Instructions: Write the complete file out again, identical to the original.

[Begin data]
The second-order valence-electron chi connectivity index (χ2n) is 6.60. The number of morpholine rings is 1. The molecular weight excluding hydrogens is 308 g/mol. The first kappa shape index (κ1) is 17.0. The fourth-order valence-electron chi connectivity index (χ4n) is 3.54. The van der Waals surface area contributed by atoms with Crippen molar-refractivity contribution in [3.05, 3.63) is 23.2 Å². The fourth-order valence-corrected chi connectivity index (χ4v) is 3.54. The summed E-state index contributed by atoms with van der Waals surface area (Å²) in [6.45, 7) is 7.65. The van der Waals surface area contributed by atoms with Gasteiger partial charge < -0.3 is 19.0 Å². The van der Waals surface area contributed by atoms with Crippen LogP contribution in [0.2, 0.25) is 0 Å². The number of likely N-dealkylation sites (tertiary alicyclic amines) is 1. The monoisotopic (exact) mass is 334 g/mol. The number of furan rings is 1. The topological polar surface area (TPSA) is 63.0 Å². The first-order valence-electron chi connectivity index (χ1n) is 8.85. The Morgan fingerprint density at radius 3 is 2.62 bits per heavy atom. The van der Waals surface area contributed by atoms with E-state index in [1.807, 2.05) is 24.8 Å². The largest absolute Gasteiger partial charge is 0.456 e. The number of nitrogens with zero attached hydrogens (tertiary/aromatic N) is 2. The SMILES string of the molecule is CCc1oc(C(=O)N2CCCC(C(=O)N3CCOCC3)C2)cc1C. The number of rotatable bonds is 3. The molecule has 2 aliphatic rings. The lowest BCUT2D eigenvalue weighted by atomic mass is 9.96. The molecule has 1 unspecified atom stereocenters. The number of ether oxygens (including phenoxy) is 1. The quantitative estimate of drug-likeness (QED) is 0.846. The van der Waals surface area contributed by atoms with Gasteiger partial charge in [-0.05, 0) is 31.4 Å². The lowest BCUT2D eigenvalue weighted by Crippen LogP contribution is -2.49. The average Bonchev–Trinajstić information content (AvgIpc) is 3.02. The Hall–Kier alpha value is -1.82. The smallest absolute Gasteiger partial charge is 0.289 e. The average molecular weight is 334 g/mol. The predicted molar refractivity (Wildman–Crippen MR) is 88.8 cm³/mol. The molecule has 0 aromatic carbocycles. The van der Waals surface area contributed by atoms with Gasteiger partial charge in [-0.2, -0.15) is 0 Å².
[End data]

The second-order valence-electron chi connectivity index (χ2n) is 6.60. The number of morpholine rings is 1. The molecular weight excluding hydrogens is 308 g/mol. The first kappa shape index (κ1) is 17.0. The fourth-order valence-electron chi connectivity index (χ4n) is 3.54. The van der Waals surface area contributed by atoms with Crippen molar-refractivity contribution in [3.05, 3.63) is 23.2 Å². The fourth-order valence-corrected chi connectivity index (χ4v) is 3.54. The summed E-state index contributed by atoms with van der Waals surface area (Å²) in [6.45, 7) is 7.65. The van der Waals surface area contributed by atoms with Gasteiger partial charge < -0.3 is 19.0 Å². The van der Waals surface area contributed by atoms with Crippen LogP contribution in [0.2, 0.25) is 0 Å². The number of likely N-dealkylation sites (tertiary alicyclic amines) is 1. The monoisotopic (exact) mass is 334 g/mol. The number of furan rings is 1. The topological polar surface area (TPSA) is 63.0 Å². The first-order valence-electron chi connectivity index (χ1n) is 8.85. The Morgan fingerprint density at radius 3 is 2.62 bits per heavy atom. The van der Waals surface area contributed by atoms with E-state index in [1.807, 2.05) is 24.8 Å². The largest absolute Gasteiger partial charge is 0.456 e. The number of nitrogens with zero attached hydrogens (tertiary/aromatic N) is 2. The SMILES string of the molecule is CCc1oc(C(=O)N2CCCC(C(=O)N3CCOCC3)C2)cc1C. The number of rotatable bonds is 3. The molecule has 2 aliphatic rings. The lowest BCUT2D eigenvalue weighted by atomic mass is 9.96. The molecule has 1 unspecified atom stereocenters. The number of ether oxygens (including phenoxy) is 1. The quantitative estimate of drug-likeness (QED) is 0.846. The van der Waals surface area contributed by atoms with Gasteiger partial charge in [-0.05, 0) is 31.4 Å². The lowest BCUT2D eigenvalue weighted by Crippen LogP contribution is -2.49. The average Bonchev–Trinajstić information content (AvgIpc) is 3.02. The Hall–Kier alpha value is -1.82. The smallest absolute Gasteiger partial charge is 0.289 e. The average molecular weight is 334 g/mol. The predicted molar refractivity (Wildman–Crippen MR) is 88.8 cm³/mol. The molecule has 0 aromatic carbocycles. The van der Waals surface area contributed by atoms with Gasteiger partial charge in [-0.2, -0.15) is 0 Å².